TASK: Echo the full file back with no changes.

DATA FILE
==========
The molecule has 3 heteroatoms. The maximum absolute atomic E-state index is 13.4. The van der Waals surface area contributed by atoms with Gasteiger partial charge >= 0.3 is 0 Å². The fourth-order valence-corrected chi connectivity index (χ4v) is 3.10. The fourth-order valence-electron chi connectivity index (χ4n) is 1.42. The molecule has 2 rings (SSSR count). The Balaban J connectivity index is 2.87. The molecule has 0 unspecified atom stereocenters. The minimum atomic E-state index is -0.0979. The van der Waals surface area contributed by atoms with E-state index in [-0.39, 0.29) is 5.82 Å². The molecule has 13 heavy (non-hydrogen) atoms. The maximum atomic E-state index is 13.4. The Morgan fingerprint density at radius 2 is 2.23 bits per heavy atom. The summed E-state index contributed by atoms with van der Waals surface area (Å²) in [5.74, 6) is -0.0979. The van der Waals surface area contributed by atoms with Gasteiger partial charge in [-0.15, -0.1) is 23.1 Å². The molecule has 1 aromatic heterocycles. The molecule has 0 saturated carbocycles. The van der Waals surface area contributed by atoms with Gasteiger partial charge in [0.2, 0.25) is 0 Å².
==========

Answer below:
The molecule has 3 heteroatoms. The maximum absolute atomic E-state index is 13.4. The van der Waals surface area contributed by atoms with Gasteiger partial charge >= 0.3 is 0 Å². The fourth-order valence-corrected chi connectivity index (χ4v) is 3.10. The fourth-order valence-electron chi connectivity index (χ4n) is 1.42. The molecule has 2 rings (SSSR count). The Balaban J connectivity index is 2.87. The molecule has 0 unspecified atom stereocenters. The minimum atomic E-state index is -0.0979. The van der Waals surface area contributed by atoms with E-state index in [-0.39, 0.29) is 5.82 Å². The molecule has 13 heavy (non-hydrogen) atoms. The maximum atomic E-state index is 13.4. The Morgan fingerprint density at radius 2 is 2.23 bits per heavy atom. The summed E-state index contributed by atoms with van der Waals surface area (Å²) in [5.74, 6) is -0.0979. The van der Waals surface area contributed by atoms with Gasteiger partial charge in [-0.15, -0.1) is 23.1 Å². The molecule has 1 aromatic heterocycles. The molecule has 0 saturated carbocycles. The van der Waals surface area contributed by atoms with Gasteiger partial charge in [0.2, 0.25) is 0 Å².